Go back to Visual Studio and open BasePlayer.h. Add the following below MoveRight():

UPROPERTY(EditAnywhere, BlueprintReadWrite)
float JumpImpulse;

void Jump();

First is a float variable called JumpImpulse. You will use this when implementing the jump. It uses EditAnywhere to make it editable within the editor. It also uses BlueprintReadWrite so you can read and write it using Blueprint nodes.

Next is the jump function. UFUNCTION() will make Jump() visible to the reflection system. BlueprintImplementableEvent will allow Blueprints to implement Jump(). If there is no implementation, any calls to Jump() will do nothing.

Note: If you want to provide a default implementation in C++, use BlueprintNativeEvent instead. You’ll learn how to do this later on in the tutorial.

Since Jump is an action mapping, the method to bind it is slightly different. Close BasePlayer.h and then open BasePlayer.cpp. Add the following inside SetupPlayerInputComponent():

InputComponent->BindAction("Jump", IE_Pressed, this, &ABasePlayer::Jump);

This will bind the Jump mapping to Jump(). It will only execute when you press the jump key. If you want it to execute when the key is released, use IE_Released instead.

Up next is overriding Jump() in Blueprints.

Overriding Functions in Blueprints

Compile and then close BasePlayer.cpp. Afterwards, go back to Unreal Engine and open BP_Player. Go to the My Blueprints panel and hover over Functions to display the Override drop-down. Click it and select Jump. This will create an Event Jump.

Unreal Engine 4 C++ Tutorial

Note: An override will be an event if there is no return type. If there is a return type, it will be a function.

Next, create the following setup:

Unreal Engine 4 C++ Tutorial

This will add an impulse (JumpImpulse) on the Z-axis to Mesh. Note that in this implementation, the player can jump indefinitely.

Next, you need to set the value of JumpImpulse. Click Class Defaults in the Toolbar and then go to the Details panel. Set JumpImpulse to 100000.

Unreal Engine 4 C++ Tutorial

Click Compile and then close BP_Player. Press Play and jump around using space bar.

Unreal Engine 4 C++ Tutorial

In the next section, you will make the coins disappear when the player touches them.

Collecting Coins

To handle overlaps, you need to bind a function to an overlap event. To do this, the function must meet two requirements. The first is that the function must have the UFUNCTION() macro. The second requirement is the function must have the correct signature. In this tutorial, you will use the OnActorBeginOverlap event. This event requires a function to have the following signature:

FunctionName(AActor* OverlappedActor, AActor* OtherActor)

Go back to Visual Studio and open BaseCoin.h. Add the following below PlayCustomDeath():

void OnOverlap(AActor* OverlappedActor, AActor* OtherActor);

After binding, OnOverlap() will execute when the coin overlaps another actor. OverlappedActor will be the coin and OtherActor will be the other actor.

Next, you need to implement OnOverlap().

Implementing Overlaps

Open BaseCoin.cpp and add the following at the end of the file:

void ABaseCoin::OnOverlap(AActor* OverlappedActor, AActor* OtherActor)

Since you only want to detect overlaps with the player, you need to cast OtherActor to ABasePlayer. Before you do the cast, you need to include the header for ABasePlayer. Add the following below #include "BaseCoin.h":

#include "BasePlayer.h"

Now you need to perform the cast. In Unreal Engine, you can cast like this:


If the cast is successful, it will return a pointer to ObjectToCast. If unsuccessful, it will return nullptr. By checking if the result is nullptr, you can determine if the object was of the correct type.

Add the following inside OnOverlap():

if (Cast<ABasePlayer>(OtherActor) != nullptr)

Now, when OnOverlap() executes, it will check if OtherActor is of type ABasePlayer. If it is, destroy the coin.

Next, you need to bind OnOverlap().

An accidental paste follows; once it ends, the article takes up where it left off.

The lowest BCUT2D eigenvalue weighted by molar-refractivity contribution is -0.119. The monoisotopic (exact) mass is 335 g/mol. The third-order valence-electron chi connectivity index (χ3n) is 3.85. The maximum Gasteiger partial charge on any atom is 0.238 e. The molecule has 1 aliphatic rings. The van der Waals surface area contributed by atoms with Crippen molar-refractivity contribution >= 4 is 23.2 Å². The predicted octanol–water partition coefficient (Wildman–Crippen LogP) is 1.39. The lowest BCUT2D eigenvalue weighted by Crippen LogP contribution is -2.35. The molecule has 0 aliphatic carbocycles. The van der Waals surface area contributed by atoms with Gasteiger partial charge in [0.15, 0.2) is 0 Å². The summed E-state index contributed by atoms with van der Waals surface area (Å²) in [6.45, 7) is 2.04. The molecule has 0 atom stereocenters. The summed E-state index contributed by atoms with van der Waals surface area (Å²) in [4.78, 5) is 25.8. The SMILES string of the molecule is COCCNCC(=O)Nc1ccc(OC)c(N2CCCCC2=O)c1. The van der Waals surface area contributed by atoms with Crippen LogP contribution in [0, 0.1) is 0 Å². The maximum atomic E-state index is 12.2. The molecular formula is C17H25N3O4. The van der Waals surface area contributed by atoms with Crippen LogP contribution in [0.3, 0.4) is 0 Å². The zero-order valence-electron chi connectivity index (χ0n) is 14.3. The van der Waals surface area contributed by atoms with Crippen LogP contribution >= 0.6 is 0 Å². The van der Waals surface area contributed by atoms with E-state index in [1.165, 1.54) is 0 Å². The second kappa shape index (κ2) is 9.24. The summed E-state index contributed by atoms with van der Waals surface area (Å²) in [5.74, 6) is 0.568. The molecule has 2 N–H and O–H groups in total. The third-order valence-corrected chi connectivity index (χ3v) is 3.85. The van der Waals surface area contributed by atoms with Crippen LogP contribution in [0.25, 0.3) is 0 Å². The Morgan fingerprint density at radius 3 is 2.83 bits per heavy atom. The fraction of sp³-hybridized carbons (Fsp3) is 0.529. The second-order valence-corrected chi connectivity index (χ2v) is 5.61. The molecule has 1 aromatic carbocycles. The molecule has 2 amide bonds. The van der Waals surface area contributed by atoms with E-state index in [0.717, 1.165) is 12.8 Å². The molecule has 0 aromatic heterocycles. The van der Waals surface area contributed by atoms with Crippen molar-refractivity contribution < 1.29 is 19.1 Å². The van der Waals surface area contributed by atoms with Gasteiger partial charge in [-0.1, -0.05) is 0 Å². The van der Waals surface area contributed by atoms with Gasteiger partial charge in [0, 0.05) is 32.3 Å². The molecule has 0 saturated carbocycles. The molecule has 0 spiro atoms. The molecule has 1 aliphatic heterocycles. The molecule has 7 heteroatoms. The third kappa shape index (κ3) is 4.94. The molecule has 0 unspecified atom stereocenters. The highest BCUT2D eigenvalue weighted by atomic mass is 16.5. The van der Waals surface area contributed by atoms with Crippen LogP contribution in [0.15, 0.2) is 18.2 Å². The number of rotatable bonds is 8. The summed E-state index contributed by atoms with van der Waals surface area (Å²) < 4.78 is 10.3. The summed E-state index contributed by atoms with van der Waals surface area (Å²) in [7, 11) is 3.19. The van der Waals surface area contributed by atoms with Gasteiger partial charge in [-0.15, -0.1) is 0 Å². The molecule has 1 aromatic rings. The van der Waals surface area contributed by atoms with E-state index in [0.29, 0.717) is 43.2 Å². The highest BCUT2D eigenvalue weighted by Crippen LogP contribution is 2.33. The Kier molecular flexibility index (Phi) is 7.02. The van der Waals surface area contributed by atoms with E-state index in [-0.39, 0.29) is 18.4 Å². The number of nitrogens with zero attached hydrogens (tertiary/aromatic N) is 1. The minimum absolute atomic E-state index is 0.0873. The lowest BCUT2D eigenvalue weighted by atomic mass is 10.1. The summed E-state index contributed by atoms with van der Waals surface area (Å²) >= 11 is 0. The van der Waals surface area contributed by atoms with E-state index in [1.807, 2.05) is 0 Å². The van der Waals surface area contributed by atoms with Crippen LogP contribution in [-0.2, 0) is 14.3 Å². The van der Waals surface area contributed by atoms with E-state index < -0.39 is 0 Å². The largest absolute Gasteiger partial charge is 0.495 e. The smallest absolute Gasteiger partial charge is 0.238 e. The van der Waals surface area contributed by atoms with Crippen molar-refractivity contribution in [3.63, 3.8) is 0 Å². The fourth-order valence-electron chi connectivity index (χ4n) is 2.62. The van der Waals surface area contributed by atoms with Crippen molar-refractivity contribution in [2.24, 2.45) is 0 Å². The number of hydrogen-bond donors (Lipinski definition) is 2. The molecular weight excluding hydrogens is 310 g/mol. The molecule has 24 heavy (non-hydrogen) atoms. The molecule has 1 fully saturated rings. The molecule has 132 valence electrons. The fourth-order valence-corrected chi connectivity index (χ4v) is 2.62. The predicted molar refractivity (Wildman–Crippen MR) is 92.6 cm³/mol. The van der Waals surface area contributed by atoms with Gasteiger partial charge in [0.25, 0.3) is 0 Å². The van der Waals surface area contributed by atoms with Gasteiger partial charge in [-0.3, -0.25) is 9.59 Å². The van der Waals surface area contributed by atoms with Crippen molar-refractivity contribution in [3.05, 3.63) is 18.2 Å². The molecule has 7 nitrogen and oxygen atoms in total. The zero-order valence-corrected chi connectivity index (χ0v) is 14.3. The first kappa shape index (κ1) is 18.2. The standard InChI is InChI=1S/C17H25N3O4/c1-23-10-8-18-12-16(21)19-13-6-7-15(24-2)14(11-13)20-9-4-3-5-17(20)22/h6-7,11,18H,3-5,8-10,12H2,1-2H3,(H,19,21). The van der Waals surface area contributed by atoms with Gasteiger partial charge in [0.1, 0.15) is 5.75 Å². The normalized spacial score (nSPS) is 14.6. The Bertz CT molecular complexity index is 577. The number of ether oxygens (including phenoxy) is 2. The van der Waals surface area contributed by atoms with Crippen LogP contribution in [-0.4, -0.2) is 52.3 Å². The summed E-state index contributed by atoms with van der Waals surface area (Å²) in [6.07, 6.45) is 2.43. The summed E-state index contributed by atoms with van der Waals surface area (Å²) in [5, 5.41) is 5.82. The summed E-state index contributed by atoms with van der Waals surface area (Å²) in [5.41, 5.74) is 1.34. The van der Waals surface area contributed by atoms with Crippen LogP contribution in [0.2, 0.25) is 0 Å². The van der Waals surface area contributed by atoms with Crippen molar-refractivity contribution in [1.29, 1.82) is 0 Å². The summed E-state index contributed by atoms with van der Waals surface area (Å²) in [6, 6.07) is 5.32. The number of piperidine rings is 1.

Binding the Overlap Function

To bind a function to an overlap event, you need to use AddDynamic() on the event. Add the following inside ABaseCoin():

OnActorBeginOverlap.AddDynamic(this, &ABaseCoin::OnOverlap);

This will bind OnOverlap() to the OnActorBeginOverlap event. This event occurs whenever this actor overlaps another actor.

Compile and then go back to Unreal Engine. Press Play and start collecting coins. When you overlap a coin, the coin will destroy itself, causing it to disappear.

Unreal Engine 4 C++ Tutorial

Note: If the coins don’t disappear, try restarting the editor to do a full recompile. Some code changes require a restart in order to work.

In the next section, you will create another overridable C++ function. However, this time you will also create a default implementation. To demonstrate this, you will use OnOverlap().

Creating a Function’s Default Implementation

To make a function with a default implementation, you need to use the BlueprintNativeEvent specifier. Go back to Visual Studio and open BaseCoin.h. Add BlueprintNativeEvent to the UFUNCTION() of OnOverlap():

void OnOverlap(AActor* OverlappedActor, AActor* OtherActor);

To make a function the default implementation, you need to add the _Implementation suffix. Open BaseCoin.cpp and change OnOverlap to OnOverlap_Implementation:

void ABaseCoin::OnOverlap_Implementation(AActor* OverlappedActor, AActor* OtherActor)

Now, if a child Blueprint does not implement OnOverlap(), this implementation will be used instead.

The next step is to implement OnOverlap() in BP_Coin.

Creating the Blueprint Implementation

For the Blueprint implementation, you will call PlayCustomDeath(). This C++ function will increase the coin’s rotation rate. After 0.5 seconds, the coin will destroy itself.

To call a C++ function from Blueprints, you need to use the BlueprintCallable specifier. Close BaseCoin.cpp and then open BaseCoin.h. Add the following above PlayCustomDeath():


Compile and then close Visual Studio. Go back to Unreal Engine and open BP_Coin. Override On Overlap and then create the following setup:

Unreal Engine 4 C++ Tutorial

Now whenever a player overlaps a coin, Play Custom Death will execute.

Click Compile and then close BP_Coin. Press Play and collect some coins to test the new implementation.

unreal engine C++ tutorial

Where to Go From Here?

You can download the completed project here.

As you can see, working with C++ in Unreal Engine is quite easy. Although you’ve accomplished a lot so far with C++, there is still a lot to learn! I’d recommend checking out Epic’s tutorial series on creating a top-down shooter using C++.

If you’re new to Unreal Engine, check out our 10-part beginner series. This series will take you through various systems such as Blueprints, Materials and Particle Systems.

If there’s a topic you’d like me to cover, let me know in the comments below!




More like this